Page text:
Here are many examples that show answers to the sort of question the quoted portion above is actually asking:

use v5.10;  # for the say feature, but not needed for conglobulation

if (-d <~joebob>                 ) { say "joebob has a home"                 }
if (-d <~joebob/.opera>          ) { say "joebob has an opera directory"     }
if (-d <~joebob/.ssh>            ) { say "joebob has an ssh directory"       }

if ($n = grep {-e} <~joebob/.*rc>) { say "joebob has $n RC files"            }

if (-f <~joebob/.exrc>           ) { say "joebob has a vi config file"       }
if (-f <~joebob/.profile>        ) { say "joebob has a sh profile"           }
if (-f <~joebob/.bashrc>         ) { say "joebob has a bash config script"   }
if (-f <~joebob/.cshrc>          ) { say "joebob has a csh config script"    }
if (-f <~joebob/.log{in,out}*>   ) { say "joebob has csh login/out scripts"  }

if (-S </tmp/.X*/X*>             ) { say "I smell an X11 socket"             }

if (-t STDIN && -t STDOUT        ) { say "smells pretty tty to me"           } 
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I suspect the OP meant <filename> as "placeholder for a filename" rather than that literal code. Even if they did mean that code, a discussion about why that's probably a mistake would be more useful to the OP than a dissertation on all the things <> can do. –  Schwern May 30 '11 at 20:28
    
@Schwern: The thing is that I really and truly do write stuff like open(FH, <~tchrist/foofile>) myself, so if -f <whatever> is perfectly normal in tchrist™ code. For a metasyntactic, I prefer something like open( ʜᴀɴᴅʟᴇ, ᴍᴏᴅᴇ, ɴᴀᴍᴇ ) || die when I can get away with it; that is, use ᴏʙʟɪQᴜᴇ sᴍᴀʟʟᴄᴀᴘs as metasyntacticisms (“metasyntagmata”?). But can’t quite do that here. Some people use ‹ᴡʜᴀᴛᴇᴠᴇʀ› the way I do in uniprops, but that almost looks too much like <ᴡʜᴀᴛᴇᴠᴇʀ> to me. –  tchrist May 30 '11 at 20:52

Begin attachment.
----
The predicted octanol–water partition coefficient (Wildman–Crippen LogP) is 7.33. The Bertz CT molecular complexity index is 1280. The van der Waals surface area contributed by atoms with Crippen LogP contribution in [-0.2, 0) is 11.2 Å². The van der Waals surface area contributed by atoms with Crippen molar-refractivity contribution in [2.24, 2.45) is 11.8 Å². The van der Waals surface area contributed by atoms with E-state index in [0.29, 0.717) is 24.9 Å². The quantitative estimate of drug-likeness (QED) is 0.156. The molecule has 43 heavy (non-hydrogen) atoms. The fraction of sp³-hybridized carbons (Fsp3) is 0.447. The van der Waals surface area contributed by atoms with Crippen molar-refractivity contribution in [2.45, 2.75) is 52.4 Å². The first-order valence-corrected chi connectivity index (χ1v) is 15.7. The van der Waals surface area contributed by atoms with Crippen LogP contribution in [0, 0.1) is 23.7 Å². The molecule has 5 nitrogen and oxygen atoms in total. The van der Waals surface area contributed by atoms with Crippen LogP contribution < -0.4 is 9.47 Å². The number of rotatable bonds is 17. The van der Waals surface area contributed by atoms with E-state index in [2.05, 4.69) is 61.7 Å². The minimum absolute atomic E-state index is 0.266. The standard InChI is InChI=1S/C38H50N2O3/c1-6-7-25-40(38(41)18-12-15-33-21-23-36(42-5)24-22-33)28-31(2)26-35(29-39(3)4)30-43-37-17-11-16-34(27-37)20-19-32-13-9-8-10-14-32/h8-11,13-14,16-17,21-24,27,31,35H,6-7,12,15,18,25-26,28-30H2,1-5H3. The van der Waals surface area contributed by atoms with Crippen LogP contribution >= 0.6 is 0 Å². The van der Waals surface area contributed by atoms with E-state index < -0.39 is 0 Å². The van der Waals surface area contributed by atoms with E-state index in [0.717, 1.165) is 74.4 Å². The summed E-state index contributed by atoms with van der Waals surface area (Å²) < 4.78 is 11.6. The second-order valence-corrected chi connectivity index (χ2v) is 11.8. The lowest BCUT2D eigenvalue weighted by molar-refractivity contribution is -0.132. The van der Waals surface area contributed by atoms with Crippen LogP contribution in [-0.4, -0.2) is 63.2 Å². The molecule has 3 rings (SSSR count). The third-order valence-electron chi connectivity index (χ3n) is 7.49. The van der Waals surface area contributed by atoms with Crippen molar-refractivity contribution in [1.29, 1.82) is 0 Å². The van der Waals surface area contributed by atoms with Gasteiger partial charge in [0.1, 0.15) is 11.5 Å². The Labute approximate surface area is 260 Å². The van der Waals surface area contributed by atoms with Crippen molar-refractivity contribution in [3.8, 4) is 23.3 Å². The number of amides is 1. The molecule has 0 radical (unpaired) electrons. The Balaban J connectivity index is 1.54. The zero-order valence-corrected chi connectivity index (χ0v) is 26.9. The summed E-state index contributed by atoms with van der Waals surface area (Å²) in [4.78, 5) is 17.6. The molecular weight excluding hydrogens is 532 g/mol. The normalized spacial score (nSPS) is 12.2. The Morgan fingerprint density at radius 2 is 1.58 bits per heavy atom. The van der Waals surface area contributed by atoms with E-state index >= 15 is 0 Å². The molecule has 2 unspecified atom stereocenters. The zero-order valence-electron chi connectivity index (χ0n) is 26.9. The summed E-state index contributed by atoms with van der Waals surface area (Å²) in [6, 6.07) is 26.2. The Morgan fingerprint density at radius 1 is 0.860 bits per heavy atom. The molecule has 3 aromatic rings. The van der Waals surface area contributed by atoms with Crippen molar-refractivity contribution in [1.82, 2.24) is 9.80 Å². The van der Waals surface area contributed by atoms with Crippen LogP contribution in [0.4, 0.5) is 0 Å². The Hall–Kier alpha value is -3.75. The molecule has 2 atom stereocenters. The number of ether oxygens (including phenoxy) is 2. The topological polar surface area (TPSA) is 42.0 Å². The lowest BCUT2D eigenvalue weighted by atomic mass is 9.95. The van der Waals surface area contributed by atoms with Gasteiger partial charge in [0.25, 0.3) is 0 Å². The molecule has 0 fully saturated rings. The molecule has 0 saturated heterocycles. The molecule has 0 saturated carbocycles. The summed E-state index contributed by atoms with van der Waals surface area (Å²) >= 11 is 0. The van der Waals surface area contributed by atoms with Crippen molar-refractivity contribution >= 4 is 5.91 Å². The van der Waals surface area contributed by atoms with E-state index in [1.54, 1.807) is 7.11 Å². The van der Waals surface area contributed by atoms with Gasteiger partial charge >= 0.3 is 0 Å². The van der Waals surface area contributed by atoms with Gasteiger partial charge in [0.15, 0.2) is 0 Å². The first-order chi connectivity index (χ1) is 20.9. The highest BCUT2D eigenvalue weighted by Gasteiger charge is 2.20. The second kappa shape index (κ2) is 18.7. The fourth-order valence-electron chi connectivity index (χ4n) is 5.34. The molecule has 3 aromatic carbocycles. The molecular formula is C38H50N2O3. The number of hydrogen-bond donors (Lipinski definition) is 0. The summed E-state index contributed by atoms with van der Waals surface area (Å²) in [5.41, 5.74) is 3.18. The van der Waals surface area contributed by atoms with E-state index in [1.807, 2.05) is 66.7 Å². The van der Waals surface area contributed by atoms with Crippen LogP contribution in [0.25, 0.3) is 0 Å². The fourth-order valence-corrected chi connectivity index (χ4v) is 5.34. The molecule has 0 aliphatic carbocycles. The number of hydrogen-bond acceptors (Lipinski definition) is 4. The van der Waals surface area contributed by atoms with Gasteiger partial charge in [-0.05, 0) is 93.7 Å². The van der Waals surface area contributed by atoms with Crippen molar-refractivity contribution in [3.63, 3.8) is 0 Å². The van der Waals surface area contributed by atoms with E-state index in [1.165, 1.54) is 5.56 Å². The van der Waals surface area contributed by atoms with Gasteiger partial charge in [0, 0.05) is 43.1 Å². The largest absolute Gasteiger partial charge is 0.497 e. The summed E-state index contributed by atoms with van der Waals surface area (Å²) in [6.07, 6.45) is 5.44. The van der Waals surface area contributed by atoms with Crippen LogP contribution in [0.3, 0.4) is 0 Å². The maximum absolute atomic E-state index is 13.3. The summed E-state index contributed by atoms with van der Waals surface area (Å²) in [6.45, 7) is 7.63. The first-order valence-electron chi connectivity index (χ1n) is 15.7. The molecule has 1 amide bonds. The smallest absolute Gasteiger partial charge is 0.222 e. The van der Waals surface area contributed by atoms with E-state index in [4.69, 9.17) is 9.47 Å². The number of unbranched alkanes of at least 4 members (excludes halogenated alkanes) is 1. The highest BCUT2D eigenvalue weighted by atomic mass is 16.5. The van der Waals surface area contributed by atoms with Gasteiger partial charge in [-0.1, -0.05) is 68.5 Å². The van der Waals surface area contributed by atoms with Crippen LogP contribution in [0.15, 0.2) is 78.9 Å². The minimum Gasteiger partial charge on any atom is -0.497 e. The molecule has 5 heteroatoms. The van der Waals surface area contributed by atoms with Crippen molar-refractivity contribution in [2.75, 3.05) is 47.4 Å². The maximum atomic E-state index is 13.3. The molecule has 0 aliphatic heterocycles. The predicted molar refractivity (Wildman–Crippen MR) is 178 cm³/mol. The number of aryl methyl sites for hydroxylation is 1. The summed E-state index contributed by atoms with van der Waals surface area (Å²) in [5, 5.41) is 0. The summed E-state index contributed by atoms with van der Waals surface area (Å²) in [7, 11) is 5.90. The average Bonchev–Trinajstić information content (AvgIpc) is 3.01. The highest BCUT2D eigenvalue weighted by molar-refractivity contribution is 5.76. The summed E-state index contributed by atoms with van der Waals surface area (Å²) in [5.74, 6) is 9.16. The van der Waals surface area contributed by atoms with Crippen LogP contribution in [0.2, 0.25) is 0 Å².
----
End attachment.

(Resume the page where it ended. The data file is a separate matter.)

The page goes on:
I'm sure you do use it. And I do wacky things, too. Things I would advise most other programmers against, cuz you have to consider your audience when answering a question. And the audience is not like us. We're the 99th percentile that gets to turn the lightning guns up to 10. –  Schwern May 31 '11 at 7:32
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It tests whether the object specified by <filename> is a plain file (as opposed to binary, or being a directory, etc.).

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Binary? If you mean non-textual, they're plain files as well. -f is used to distinguish from different types (like directory, FIFO, socket and so on), not different content. –  paxdiablo May 30 '11 at 6:37
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(Compare with -T) –  user166390 May 30 '11 at 6:39
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It is not opposite to binary. It is opposite to "special". –  TLP May 30 '11 at 6:48